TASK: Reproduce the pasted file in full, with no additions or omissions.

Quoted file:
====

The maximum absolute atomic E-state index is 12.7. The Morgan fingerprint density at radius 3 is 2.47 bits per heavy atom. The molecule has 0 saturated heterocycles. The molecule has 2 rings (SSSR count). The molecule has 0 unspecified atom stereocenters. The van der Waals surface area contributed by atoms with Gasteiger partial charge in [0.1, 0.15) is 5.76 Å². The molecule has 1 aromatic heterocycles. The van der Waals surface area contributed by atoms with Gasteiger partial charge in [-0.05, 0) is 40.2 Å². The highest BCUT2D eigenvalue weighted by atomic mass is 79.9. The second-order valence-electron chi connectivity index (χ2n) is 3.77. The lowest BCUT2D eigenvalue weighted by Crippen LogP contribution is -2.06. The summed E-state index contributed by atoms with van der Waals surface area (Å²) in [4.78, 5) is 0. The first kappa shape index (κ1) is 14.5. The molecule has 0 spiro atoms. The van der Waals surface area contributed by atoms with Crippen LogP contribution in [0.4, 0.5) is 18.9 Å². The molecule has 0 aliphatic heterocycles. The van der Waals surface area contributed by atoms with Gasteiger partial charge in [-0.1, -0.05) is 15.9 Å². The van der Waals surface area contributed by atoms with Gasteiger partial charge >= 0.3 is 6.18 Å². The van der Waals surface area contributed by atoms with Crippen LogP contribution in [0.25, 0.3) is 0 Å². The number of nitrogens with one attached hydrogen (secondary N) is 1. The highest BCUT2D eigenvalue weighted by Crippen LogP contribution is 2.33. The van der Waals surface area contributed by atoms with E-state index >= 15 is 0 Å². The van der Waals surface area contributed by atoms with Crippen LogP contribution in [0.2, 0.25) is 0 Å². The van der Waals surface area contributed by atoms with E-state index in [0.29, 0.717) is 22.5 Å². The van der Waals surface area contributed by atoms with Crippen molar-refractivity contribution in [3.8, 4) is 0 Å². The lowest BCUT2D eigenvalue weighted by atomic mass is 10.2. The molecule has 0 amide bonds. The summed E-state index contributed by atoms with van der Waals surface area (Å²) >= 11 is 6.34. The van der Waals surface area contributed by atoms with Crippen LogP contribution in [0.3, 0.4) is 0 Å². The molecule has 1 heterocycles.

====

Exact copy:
The maximum absolute atomic E-state index is 12.7. The Morgan fingerprint density at radius 3 is 2.47 bits per heavy atom. The molecule has 0 saturated heterocycles. The molecule has 2 rings (SSSR count). The molecule has 0 unspecified atom stereocenters. The van der Waals surface area contributed by atoms with Gasteiger partial charge in [0.1, 0.15) is 5.76 Å². The molecule has 1 aromatic heterocycles. The van der Waals surface area contributed by atoms with Gasteiger partial charge in [-0.05, 0) is 40.2 Å². The highest BCUT2D eigenvalue weighted by atomic mass is 79.9. The second-order valence-electron chi connectivity index (χ2n) is 3.77. The lowest BCUT2D eigenvalue weighted by Crippen LogP contribution is -2.06. The summed E-state index contributed by atoms with van der Waals surface area (Å²) in [4.78, 5) is 0. The first kappa shape index (κ1) is 14.5. The molecule has 0 spiro atoms. The van der Waals surface area contributed by atoms with Crippen LogP contribution in [0.4, 0.5) is 18.9 Å². The molecule has 0 aliphatic heterocycles. The van der Waals surface area contributed by atoms with Gasteiger partial charge in [-0.1, -0.05) is 15.9 Å². The van der Waals surface area contributed by atoms with Gasteiger partial charge >= 0.3 is 6.18 Å². The van der Waals surface area contributed by atoms with Crippen LogP contribution in [0.25, 0.3) is 0 Å². The number of nitrogens with one attached hydrogen (secondary N) is 1. The highest BCUT2D eigenvalue weighted by Crippen LogP contribution is 2.33. The van der Waals surface area contributed by atoms with E-state index >= 15 is 0 Å². The van der Waals surface area contributed by atoms with Crippen LogP contribution in [0.2, 0.25) is 0 Å². The van der Waals surface area contributed by atoms with E-state index in [0.29, 0.717) is 22.5 Å². The van der Waals surface area contributed by atoms with Crippen molar-refractivity contribution in [3.8, 4) is 0 Å². The lowest BCUT2D eigenvalue weighted by atomic mass is 10.2. The molecule has 0 amide bonds. The summed E-state index contributed by atoms with van der Waals surface area (Å²) >= 11 is 6.34. The van der Waals surface area contributed by atoms with Crippen LogP contribution in [0.3, 0.4) is 0 Å². The molecule has 1 heterocycles.